Candida albicans is an opportunistic yeast naturally occurring on our body. This yeast can become pathogenic causing candidiasis. Candidalysin, a peptide toxin secreted by the fungus, is involved in Candida becoming pathogenic the  mediates its translocation through intestinal epithelium causing serious infections. A recent study led by prof. Bernard Hube now shows that Candidalysin is also the driver of C. albicans-associated haemolysis. This process can be fully inhibited by two single domain antibodies. Link

REACT: HIV reactivation and targeted removal by gene editing

QVQ has intensified its collaboration with the research group of Monique Nijhuis (Translational Virology, UMCU). The REACT project, part of Health Holland TKI-LSH, will investigate possible utilization of our anti-HIV single domain antibody products with mRNA containing lipid nanoparticles (LNPs). We are happy to collaborate with Monique, Single Cell Discoveries and the HIV foundation in this interesting project. QVQ anticipates that the approaches aimed to be developed in this project will have the potential to be widely applicable.

Stop the no. 1 elephant killer!

Elephant Endotheliotropic Herpes Virus (EEHV) is the most common cause of death among young elephants. To aid the development of new detection agents and therapeutic intervention strategies, QVQ will contribute its lead-development to the crowdfunding project “Stop the no. 1 elephant killer!” lead by Utrecht University professors Victor Rutten and Xander de Haan. Link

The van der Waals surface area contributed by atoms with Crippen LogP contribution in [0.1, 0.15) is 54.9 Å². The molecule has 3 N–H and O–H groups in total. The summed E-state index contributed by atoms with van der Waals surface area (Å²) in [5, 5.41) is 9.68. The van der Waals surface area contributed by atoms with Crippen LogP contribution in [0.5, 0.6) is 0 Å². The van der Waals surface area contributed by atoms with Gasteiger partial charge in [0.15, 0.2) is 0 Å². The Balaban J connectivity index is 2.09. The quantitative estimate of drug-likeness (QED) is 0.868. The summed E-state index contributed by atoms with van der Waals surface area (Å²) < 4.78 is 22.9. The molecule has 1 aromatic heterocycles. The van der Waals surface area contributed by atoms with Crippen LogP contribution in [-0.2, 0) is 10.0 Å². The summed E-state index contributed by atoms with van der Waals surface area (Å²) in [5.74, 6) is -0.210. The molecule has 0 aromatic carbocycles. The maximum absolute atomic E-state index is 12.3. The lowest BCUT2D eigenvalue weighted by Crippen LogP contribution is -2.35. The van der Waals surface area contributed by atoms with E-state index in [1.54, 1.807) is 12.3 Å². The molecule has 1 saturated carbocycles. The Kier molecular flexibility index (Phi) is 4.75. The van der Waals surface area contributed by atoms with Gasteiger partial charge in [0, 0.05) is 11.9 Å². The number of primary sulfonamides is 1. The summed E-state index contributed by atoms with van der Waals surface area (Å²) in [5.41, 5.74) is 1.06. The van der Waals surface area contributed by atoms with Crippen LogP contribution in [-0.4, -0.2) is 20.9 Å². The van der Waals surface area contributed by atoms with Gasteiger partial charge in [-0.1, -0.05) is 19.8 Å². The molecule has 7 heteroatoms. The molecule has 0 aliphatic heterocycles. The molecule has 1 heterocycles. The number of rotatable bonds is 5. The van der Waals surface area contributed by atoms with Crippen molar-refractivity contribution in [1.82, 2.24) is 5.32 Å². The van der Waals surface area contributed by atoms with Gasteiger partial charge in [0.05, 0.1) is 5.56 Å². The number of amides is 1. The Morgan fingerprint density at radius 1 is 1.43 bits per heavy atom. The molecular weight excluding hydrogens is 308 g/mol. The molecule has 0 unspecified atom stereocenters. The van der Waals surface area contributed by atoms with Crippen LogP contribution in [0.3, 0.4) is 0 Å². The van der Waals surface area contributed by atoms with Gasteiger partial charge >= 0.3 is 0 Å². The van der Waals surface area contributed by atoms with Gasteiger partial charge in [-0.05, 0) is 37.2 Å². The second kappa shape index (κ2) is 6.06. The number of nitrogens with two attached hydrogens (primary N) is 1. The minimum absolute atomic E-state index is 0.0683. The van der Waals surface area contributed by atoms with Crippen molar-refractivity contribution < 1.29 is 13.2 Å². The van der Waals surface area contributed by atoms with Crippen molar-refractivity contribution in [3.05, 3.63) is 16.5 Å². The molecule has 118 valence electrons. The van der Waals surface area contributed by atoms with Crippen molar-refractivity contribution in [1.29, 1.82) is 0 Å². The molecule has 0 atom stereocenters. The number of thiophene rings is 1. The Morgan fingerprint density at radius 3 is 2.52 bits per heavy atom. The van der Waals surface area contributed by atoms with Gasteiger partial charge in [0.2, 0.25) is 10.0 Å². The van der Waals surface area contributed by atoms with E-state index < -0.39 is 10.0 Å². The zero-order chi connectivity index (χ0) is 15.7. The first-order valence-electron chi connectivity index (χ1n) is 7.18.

VHH-Fc fusion constructs show enhanced potency in blocking HIV

Congrats to our Target2Cure collaborators, among which PhD student Angela Schriek and under the supervision of Marit van Gils and Steven de Taeye (AUMC) for having published a nice study in Frontiers in Immunology.  Schriek et al. describe the development of QVQ’s anti-HIV-1 single domain antibody products Q1 (J3), Q8 (2E7) and (Q9) 1F10 into various multivalent and Fc-fused constructs. This showed increased binding to the HIV-1 envelope and enhanced neutralization potency. In addition, fusion of an IgG1 domain to J3 improved neutralization potency compared to the J3-bihead and restored Fc-mediated effector functions. Due to their neutralization breadth, potency and ability to induce effector functions, these nanobody-IgG1 constructs may prove to be valuable towards alternative HIV-1 therapies. Link

Vimentin for cancer therapy

Congrats to the team lead by professor Arjan Griffioen for their excellent study on targeting extracellular vimentin for cancer therapy. Link This study also features our anti-vimentin product Q60c, a single domain antibody that suits well for detection and microscopy. QVQ Product Q60c

OAinject; in action against Arthritis

More than 1.5 million Dutch people suffer from osteoarthritis – a rheumatic disease of the joints that causes pain, stiffness and difficulty in moving. Since osteoarthritis is a condition that mainly occurs to elderly people, the number of patients will increase due to aging of the population. Currently there is no adequate treatment. The OAinject program is developing new diagnostic tools to determine the exact type of osteoarthritis someone has, in order to enable tailor-made treatments. In addition, the researchers are working on innovative ways to administer medicines in the joints over a longer period of time, gradually, as well as locally via a depot. In this way, the consortium wants to ensure that rheumatic patients can maintain an active … Read more